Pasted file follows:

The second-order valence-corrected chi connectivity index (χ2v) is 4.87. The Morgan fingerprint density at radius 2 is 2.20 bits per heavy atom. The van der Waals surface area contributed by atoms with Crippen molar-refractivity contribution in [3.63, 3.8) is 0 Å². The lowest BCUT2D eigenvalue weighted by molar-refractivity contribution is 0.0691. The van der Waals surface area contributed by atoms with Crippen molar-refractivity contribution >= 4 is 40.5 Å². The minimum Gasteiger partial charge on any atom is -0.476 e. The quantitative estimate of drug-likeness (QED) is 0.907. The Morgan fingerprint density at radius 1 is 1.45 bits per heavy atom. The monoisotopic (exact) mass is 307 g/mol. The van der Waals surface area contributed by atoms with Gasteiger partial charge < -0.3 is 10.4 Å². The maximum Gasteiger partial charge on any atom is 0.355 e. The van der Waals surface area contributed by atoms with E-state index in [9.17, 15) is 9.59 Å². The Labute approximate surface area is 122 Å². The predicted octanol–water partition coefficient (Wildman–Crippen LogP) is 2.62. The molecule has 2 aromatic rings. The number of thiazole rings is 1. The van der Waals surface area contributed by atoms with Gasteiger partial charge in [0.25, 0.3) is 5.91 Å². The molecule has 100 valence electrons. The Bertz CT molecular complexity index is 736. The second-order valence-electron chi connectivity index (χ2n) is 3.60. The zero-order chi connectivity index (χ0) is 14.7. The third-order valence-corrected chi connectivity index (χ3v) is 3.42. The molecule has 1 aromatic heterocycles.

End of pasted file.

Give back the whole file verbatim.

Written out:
The second-order valence-corrected chi connectivity index (χ2v) is 4.87. The Morgan fingerprint density at radius 2 is 2.20 bits per heavy atom. The van der Waals surface area contributed by atoms with Crippen molar-refractivity contribution in [3.63, 3.8) is 0 Å². The lowest BCUT2D eigenvalue weighted by molar-refractivity contribution is 0.0691. The van der Waals surface area contributed by atoms with Crippen molar-refractivity contribution >= 4 is 40.5 Å². The minimum Gasteiger partial charge on any atom is -0.476 e. The quantitative estimate of drug-likeness (QED) is 0.907. The Morgan fingerprint density at radius 1 is 1.45 bits per heavy atom. The monoisotopic (exact) mass is 307 g/mol. The van der Waals surface area contributed by atoms with Gasteiger partial charge < -0.3 is 10.4 Å². The maximum Gasteiger partial charge on any atom is 0.355 e. The van der Waals surface area contributed by atoms with E-state index in [9.17, 15) is 9.59 Å². The Labute approximate surface area is 122 Å². The predicted octanol–water partition coefficient (Wildman–Crippen LogP) is 2.62. The molecule has 2 aromatic rings. The number of thiazole rings is 1. The van der Waals surface area contributed by atoms with Gasteiger partial charge in [0.25, 0.3) is 5.91 Å². The molecule has 100 valence electrons. The Bertz CT molecular complexity index is 736. The second-order valence-electron chi connectivity index (χ2n) is 3.60. The zero-order chi connectivity index (χ0) is 14.7. The third-order valence-corrected chi connectivity index (χ3v) is 3.42. The molecule has 1 aromatic heterocycles.